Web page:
Fountaindale Volunteer Fire Department Adams County Company #3

State and county lines are no barrier when it comes to fighting fires. The Fountaindale Volunteer Fire Department is located in Adams County, Pennsylvania, but when needed, they provide mutual aid to Frederick and Washington counties in Maryland, as well as Franklin County in Pennsylvania.

Dave Martin has been Fire Chief of Company #3 for thirty-five years. He said that the most unforgettable incident during his years with the department was the Jacks Mountain fire in December 1998. The fire burned for three days and consumed eighty acres. Forty-five fire departments from Maryland, West Virginia, and Pennsylvania fought the fire, which almost reached the homes in the development at the top of the mountain. However, the fire was contained before any homes were damaged.

Chief Martin said that the company was founded in 1946, and started with only one fire truck. The fire station was not built until 1974, so the fire truck was housed in a garage next to the current station.  At that time, there was no 911 service, so calls were routed to the home of Earl “Polly” Shindledecker.  He and his wife took the calls and pushed the button to blow the siren.  The department has grown significantly, and the equipment now consists of a rescue engine, engine tanker, brush truck, and special unit.

Current officers are Keith Rudisill, President; Dale Buffington, Vice President; Sarah Ginn, Secretary; Karen Rudisill, Assistant Secretary; Peggy Martin, Treasurer; Dave Martin, Fire Chief; Sam Ginn, Deputy Fire Chief; Steve Yingling, Lieutenant. Board of Directors are Charles Berger, Chris Corle, Sam Ginn, John Ruppel, and Steve Yingling.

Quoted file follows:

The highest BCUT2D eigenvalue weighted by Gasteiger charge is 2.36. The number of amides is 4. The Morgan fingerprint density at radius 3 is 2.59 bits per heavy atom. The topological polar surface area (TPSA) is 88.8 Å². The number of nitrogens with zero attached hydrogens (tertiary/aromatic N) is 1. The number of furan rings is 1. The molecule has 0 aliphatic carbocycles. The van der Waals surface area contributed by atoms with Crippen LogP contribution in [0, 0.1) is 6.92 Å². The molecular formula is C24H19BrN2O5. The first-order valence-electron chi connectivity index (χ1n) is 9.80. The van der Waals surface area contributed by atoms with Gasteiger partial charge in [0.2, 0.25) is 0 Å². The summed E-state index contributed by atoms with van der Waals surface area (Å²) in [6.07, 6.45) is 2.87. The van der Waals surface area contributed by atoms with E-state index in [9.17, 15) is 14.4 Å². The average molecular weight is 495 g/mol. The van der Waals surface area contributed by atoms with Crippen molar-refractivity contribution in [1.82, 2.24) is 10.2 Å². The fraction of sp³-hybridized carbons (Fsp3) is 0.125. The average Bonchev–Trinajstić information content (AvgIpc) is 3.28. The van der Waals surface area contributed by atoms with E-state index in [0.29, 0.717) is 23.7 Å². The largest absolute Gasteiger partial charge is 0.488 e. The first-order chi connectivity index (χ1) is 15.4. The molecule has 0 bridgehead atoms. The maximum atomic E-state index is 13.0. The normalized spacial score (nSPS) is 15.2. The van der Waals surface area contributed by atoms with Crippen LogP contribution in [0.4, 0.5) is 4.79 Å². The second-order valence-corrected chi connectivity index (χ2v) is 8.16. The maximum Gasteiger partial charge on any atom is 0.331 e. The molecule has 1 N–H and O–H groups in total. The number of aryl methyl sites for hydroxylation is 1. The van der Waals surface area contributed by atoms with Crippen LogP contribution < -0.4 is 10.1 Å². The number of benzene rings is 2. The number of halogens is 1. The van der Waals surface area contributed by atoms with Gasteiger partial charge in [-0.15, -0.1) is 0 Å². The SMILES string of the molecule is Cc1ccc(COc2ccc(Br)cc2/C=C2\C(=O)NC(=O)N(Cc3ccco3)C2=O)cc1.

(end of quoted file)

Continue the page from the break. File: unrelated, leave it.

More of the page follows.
The department also has five junior members, who have been active in the department since they were fourteen years old. Junior members attend trainings and take classes where they learn the basics, as well as learn teamwork, leadership, responsibility, and discipline. They also help during fire calls by getting equipment for the firefighters. They plan to continue their training and become interior firefighters when they are eighteen.

Fundraising is critical to an all-volunteer organization.  Karen Rudisill said that they have had great community support for their events, which include twice-a-year drawings/dinners at the Fountaindale Fire Station and the monthly Bingo that is held at the Fairfield Fire Hall.  However, they are always looking for more volunteers. You don’t need to be a firefighter to help. If you can make sandwiches or bake cakes, you can be a valuable social member.

Community outreach is also important. They assist with fire prevention activities at Fairfield School and participate in the Carroll Valley National Night Out. Community events include the annual Christmas party, parades, and fire truck rides at the Blue Ridge Library.

In the short time that I spent with the members of Company #3, I could see that they are dedicated volunteers who work hard to provide service to the community, but it was also obvious that they have fun and enjoy being together.  Check out their Facebook page and call them when you are ready to volunteer.

Pictured are: Junior members (in truck) Lida Fitz, Colleen Rudisill, Olivia Scott, Claudia Rudisill; (standing) Dave Martin, Arley Scott; (seated) Dale Buffington, Becky Buffington, Peggy Martin (holding granddaughter, Emma Ginn), Sarah Ginn, Karen Rudisill, and Keith Rudisill.